Posted by Sanjiv Prabhakaran on Nov 09, 2018
We had a wonderful program by George Sousa honoring all the veterans in our club and all over the USA. He started off with a nice video about vets from the Korean war. He indicated that almost 8,100 are still Missing In Action (MIAs), about 3000 bodies returned, and 51% died in prison. He had some of his memorable photos and medals laid out on the table.
He had a round table set up with various items that signifies important aspects of the Korean war. This table is known as the POW/MIA table. The details of the table layout can be viewed at the U.S. NAVY LIVE BLOG site. Charles helped George point out each item on the table as George read it out. We had a room full of guests and all the vets had some form of military dress and/or cap. A brief video of George's talk can be seen by clicking here.
Each of our club veterans gave a quick update about their time in the military and they had some displays of pictures, medals laid out on the tables along the wall.
Bill Sutton said he moved 11 times during his career due to different postings and he was always moved by the POW/MIA table setup as it reminded him of the great heroes still missing in action.
Jon Fish was on a cruise to the Mediterranean when he was posted at Charleston, his ship came back and it became a Reserve ship as it was declared to be unfit for the sea. His next ship trip was when he went to Mekong near Vietnam. He spent 2.5 years in the Navy. 
Lou Oberman was a World War II veteran. He was at Parris Island and trained marine pilots on the instruments used for flying. He trained them to fly blind even in bad weather. In such bad weather situations when there are multiple planes all heading back to land, he would stack them in concentric circles at 3,000, 4,000, 5000 feet so they could land safely.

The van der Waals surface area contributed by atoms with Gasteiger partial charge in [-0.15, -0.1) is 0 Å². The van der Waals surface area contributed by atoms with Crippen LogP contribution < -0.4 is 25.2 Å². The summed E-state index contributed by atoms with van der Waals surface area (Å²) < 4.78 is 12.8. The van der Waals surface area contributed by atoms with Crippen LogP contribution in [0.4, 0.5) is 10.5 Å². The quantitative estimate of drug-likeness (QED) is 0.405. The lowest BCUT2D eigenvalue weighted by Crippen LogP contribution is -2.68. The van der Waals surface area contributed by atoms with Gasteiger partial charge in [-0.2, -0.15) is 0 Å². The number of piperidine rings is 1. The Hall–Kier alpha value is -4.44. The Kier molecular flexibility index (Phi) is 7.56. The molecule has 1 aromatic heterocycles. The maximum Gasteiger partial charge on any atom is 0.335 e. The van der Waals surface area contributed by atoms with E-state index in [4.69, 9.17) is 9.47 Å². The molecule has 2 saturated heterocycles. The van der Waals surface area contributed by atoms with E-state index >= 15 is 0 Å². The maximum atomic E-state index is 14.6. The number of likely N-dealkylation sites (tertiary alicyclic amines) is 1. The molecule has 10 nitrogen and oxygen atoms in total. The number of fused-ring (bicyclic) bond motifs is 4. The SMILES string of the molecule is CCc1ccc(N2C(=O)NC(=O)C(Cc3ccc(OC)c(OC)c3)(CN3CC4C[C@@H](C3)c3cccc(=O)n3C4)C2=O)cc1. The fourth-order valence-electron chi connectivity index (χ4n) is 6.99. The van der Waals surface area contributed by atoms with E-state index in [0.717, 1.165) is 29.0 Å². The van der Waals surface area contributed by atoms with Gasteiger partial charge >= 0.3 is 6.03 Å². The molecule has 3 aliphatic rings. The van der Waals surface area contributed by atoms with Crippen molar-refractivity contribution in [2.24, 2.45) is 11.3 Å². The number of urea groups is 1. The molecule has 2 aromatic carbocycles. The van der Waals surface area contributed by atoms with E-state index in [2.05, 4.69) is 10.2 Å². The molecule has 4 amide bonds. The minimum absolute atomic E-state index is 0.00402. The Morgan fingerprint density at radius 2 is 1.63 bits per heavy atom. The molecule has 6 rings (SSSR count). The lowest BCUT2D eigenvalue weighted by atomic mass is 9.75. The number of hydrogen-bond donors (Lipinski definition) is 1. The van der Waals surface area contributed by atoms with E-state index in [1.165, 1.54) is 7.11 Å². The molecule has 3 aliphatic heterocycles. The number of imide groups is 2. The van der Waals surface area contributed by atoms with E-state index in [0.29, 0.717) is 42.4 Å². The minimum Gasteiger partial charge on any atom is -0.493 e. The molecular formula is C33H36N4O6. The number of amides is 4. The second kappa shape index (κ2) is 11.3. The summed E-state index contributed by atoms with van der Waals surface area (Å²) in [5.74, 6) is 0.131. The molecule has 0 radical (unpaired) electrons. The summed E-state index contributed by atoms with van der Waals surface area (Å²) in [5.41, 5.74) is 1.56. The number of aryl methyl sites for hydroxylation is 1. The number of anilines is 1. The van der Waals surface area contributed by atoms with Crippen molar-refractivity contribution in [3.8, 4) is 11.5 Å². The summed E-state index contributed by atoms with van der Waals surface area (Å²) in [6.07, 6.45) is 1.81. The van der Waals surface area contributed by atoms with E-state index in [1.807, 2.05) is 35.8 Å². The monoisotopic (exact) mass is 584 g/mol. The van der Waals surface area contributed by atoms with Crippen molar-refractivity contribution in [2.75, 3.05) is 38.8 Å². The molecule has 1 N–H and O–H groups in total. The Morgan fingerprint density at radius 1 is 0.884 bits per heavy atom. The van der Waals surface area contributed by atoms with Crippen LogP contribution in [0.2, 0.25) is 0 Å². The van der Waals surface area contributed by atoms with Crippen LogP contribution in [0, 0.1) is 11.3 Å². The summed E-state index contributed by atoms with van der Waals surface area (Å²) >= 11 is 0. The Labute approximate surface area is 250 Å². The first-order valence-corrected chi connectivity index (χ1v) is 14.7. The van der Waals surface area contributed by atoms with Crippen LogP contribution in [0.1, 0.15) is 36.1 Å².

Charles Foster said that his father-in-law was in the Navy and his mother-in-law was in the Marines. He joined the Navy and was assigned as the Engineering Manager for the re-design of a Destroyer. Soon after he arrived at the Charleston Naval Shipyard, it failed an inspection of the calibration systems involved in its work on nuclear submarines. It had to be fixed within 60 days to avoid complete shutdown of the shipyard! The shipyard commander accepted Charles' team's recommendations and started its implementation in time to keep the shipyard’s nuclear submarine work from being shut down. The poster above was one of the ways they brought attention to those involved in the shipyard’s nuclear submarine work that uncalibrated tools and instruments could lead to failures of submarines while at sea and the resulting deaths of men aboard them.
We also had one of George's World War II friend Arnold F. give a brief talk. He said he was on ship Arora and it was stuck in a big storm, lost all life-boats and they were trying to head back to shore. However, they got a message via "light" to go back to the sea to save 2 other ships that were stranded. They managed to save a few.
In the end, George read out some more stories and concluded with his legendary teddy bear song :-).
Susan Hennenfent's "My 3 Things in Life":
Before she was born her family was in Germany. Both her grand-parents were born in Russia. She could have been born in Russia, but her parents eventually moved to USA and so Susan feels blessed that she was born in the USA! She has some German blood in her.
She admired her Algebra teacher, who encouraged students to take Physics. So, later Susan took Physics in college and ended up getting her Electrical Engineering degree. She met and married Mark.
Finally, she said that joining Rotary was one of the best things in life.
A reference to a wonderful book came up in the discussion - "A Gentleman in Moscow".